With these and such like bits of Latin they will take you for a grammarian at all events, and that nowadays is no small honor and profit.
"With regard to adding annotations at the end of the book, you may safely do it in this way. If you mention any giant in your book contrive that it shall be the giant Goliath, and with this alone, which will cost yon almost nothing, you have a grand note, for you can put—;;The giant Golias or Goliath was a Phillistine whom the shepherd David slew by a mighty stone-cast in the Terebinth valley, as is related in the Book of Kings—in the chapter where you find it written.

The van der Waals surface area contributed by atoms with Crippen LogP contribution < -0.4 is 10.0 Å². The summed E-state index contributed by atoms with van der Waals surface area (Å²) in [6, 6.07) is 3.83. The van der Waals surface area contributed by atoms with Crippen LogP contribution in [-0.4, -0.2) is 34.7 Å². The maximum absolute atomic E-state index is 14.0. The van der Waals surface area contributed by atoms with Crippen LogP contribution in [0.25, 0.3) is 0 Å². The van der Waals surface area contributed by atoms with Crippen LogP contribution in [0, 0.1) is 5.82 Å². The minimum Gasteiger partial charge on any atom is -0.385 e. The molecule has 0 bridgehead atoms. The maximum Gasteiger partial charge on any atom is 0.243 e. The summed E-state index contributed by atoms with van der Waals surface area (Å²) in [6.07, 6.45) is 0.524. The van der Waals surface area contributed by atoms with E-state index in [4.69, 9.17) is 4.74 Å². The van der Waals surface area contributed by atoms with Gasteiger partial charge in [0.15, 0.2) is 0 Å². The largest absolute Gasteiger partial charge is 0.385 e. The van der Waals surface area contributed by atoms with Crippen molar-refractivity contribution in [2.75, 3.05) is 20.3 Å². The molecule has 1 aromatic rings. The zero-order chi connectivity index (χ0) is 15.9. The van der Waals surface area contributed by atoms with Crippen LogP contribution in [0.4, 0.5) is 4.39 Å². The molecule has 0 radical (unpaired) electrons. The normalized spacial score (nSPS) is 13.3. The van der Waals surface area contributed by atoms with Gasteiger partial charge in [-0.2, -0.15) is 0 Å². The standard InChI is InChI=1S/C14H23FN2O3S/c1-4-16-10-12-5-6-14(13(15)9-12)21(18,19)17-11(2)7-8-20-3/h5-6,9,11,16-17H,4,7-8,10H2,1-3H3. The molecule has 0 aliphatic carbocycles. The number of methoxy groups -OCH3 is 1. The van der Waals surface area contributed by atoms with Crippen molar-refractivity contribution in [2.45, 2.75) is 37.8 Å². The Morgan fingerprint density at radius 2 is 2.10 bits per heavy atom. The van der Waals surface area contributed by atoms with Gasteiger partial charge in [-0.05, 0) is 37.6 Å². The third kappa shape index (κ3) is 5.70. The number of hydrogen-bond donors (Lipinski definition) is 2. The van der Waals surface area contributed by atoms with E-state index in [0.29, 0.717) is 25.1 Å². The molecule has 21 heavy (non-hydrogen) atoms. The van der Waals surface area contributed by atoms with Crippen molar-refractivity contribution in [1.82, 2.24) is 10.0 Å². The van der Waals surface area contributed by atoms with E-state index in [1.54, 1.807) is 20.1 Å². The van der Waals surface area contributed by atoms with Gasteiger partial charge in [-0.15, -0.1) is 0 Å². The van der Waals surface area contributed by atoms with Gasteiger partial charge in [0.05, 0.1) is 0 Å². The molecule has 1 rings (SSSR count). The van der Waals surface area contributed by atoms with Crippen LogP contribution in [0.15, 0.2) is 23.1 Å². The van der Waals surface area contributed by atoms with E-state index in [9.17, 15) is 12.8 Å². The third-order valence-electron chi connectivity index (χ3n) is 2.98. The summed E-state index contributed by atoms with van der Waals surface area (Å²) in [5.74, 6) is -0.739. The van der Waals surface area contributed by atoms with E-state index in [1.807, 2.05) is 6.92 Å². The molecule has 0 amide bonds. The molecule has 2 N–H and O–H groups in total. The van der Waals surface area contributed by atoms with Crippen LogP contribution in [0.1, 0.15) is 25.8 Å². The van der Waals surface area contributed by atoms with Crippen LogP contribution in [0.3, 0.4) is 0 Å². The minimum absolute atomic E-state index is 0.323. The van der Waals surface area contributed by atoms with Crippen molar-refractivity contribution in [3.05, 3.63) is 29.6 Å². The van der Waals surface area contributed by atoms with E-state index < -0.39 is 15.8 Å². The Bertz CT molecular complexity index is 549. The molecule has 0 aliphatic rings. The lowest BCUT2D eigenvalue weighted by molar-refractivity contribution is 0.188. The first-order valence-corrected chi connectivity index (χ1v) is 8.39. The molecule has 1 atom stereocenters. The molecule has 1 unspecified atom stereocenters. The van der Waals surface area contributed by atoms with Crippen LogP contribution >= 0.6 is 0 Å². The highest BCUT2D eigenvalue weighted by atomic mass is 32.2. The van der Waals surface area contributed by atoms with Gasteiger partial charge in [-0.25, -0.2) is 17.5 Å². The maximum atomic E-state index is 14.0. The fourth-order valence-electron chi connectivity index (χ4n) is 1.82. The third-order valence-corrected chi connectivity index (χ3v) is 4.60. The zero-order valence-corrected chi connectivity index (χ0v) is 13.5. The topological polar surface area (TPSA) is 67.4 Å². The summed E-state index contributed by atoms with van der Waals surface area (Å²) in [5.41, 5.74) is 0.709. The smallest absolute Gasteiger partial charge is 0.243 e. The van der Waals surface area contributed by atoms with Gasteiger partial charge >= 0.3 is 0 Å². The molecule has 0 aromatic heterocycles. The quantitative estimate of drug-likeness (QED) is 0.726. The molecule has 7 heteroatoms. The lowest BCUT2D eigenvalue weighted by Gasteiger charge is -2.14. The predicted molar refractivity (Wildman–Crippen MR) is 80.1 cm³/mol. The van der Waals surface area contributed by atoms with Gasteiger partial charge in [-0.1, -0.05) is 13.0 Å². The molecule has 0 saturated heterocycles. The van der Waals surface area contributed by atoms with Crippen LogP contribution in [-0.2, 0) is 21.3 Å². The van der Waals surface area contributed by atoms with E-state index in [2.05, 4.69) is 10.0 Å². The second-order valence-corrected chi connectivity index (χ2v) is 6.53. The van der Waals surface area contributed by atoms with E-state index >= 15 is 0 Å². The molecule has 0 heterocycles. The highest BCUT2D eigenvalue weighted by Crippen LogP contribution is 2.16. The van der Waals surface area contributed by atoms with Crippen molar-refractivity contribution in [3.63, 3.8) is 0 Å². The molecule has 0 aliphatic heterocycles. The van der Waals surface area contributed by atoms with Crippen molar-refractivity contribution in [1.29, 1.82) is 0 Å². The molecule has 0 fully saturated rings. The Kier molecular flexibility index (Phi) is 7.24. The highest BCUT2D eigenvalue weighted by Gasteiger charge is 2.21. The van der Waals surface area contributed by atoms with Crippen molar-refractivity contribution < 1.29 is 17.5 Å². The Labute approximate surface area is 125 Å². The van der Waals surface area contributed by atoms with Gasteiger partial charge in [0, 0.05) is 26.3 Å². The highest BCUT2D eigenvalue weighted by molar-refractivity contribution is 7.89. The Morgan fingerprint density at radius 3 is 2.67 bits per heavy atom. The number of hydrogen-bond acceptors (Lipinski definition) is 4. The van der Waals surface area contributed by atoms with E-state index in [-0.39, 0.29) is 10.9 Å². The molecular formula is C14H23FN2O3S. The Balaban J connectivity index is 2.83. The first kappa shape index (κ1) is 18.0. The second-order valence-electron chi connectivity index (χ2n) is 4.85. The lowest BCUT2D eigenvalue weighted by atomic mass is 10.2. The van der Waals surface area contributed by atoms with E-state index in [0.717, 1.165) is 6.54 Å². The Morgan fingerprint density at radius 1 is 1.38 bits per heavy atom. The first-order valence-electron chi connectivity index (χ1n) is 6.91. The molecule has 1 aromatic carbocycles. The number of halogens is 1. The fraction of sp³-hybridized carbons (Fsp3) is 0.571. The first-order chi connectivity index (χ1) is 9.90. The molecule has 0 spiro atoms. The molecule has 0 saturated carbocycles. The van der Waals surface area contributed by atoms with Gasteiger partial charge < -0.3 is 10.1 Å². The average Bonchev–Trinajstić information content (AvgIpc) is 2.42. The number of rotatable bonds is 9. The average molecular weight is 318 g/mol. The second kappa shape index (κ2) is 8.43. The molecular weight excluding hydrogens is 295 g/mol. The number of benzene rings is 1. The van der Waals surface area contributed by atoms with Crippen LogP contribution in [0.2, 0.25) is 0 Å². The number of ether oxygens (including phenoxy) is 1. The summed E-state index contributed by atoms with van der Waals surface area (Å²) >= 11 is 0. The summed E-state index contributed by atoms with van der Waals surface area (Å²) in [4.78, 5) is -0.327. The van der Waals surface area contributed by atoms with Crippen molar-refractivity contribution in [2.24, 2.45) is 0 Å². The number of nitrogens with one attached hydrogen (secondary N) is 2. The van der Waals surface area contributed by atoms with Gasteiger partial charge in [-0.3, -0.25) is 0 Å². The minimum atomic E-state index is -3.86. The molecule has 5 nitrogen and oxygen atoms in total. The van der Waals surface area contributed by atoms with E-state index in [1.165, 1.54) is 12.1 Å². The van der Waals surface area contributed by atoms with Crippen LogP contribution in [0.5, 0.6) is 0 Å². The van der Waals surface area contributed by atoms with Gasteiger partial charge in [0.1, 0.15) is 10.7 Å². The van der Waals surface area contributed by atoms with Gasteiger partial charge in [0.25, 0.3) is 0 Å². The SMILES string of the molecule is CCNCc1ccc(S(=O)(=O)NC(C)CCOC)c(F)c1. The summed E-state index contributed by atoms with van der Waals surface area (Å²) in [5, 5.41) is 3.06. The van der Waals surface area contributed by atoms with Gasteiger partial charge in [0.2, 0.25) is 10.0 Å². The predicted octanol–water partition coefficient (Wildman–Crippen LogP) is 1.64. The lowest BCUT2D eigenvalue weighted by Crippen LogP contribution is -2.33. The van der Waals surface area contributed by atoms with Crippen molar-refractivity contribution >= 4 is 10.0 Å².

"Next, to prove yourself a man of erudition in polite literature and cosmography, manage that the river Tagus shall be named in your story, and there you are at once with another famous annotation, setting forth—The river Tagus was so called after a King of Spain: it has its source in such and such a place and falls into the ocean, kissing the walls of the famous city of Lisbon, and it is a common belief that it has golden sands, etc. If you should have anything to do with robbers, I will give you the story of Cacus, for I have it by heart; if with loose women, there is the Bishop of Mondoñedo, who will give you the loan of Lamia, Laida, and Flora, any reference to whom will bring you great credit; if with hardhearted ones, Ovid will furnish you with Medea; if with witches or enchantresses. Homer has Calypso, and Virgil Circe; if with valiant captains, Julius Cæsar himself will lend you himself in his own 'Commentaries,' and Plutarch will give you a thousand Alexanders. If you should deal with love, with two ounces you may know of Tuscan you can go to Leon the Hebrew, who will supply you to your heart's content; or if you should not care to go to foreign countries you have at home Fonseca's 'Of the Love of God,' in which is condensed all that you or the most imaginative mind can want on the subject. In short, all you have to do is to manage to quote these names, or refer to these stories I have mentioned,